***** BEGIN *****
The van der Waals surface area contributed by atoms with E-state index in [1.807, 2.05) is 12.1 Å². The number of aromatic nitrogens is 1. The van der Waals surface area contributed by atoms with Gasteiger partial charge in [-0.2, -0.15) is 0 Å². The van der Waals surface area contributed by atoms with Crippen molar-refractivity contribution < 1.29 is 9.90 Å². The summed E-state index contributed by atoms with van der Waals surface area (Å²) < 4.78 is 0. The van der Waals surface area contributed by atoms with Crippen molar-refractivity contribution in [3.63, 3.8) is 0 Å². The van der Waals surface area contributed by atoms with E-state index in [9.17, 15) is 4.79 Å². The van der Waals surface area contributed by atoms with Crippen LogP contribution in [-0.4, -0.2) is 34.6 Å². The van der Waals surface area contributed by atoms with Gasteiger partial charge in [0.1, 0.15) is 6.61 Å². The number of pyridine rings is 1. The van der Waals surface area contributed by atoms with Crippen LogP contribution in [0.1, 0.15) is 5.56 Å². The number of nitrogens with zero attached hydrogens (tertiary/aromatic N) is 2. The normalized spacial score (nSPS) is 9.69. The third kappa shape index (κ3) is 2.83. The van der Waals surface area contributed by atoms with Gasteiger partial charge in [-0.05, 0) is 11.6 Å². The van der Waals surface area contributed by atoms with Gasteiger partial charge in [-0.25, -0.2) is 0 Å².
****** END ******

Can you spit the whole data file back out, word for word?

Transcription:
The van der Waals surface area contributed by atoms with E-state index in [1.807, 2.05) is 12.1 Å². The number of aromatic nitrogens is 1. The van der Waals surface area contributed by atoms with Gasteiger partial charge in [-0.2, -0.15) is 0 Å². The van der Waals surface area contributed by atoms with Crippen molar-refractivity contribution < 1.29 is 9.90 Å². The summed E-state index contributed by atoms with van der Waals surface area (Å²) < 4.78 is 0. The van der Waals surface area contributed by atoms with Crippen molar-refractivity contribution in [3.63, 3.8) is 0 Å². The van der Waals surface area contributed by atoms with E-state index in [9.17, 15) is 4.79 Å². The van der Waals surface area contributed by atoms with Crippen LogP contribution in [-0.4, -0.2) is 34.6 Å². The van der Waals surface area contributed by atoms with Gasteiger partial charge in [0.1, 0.15) is 6.61 Å². The number of pyridine rings is 1. The van der Waals surface area contributed by atoms with Crippen LogP contribution in [0.1, 0.15) is 5.56 Å². The number of nitrogens with zero attached hydrogens (tertiary/aromatic N) is 2. The normalized spacial score (nSPS) is 9.69. The third kappa shape index (κ3) is 2.83. The van der Waals surface area contributed by atoms with Gasteiger partial charge in [-0.05, 0) is 11.6 Å². The van der Waals surface area contributed by atoms with Gasteiger partial charge in [-0.25, -0.2) is 0 Å².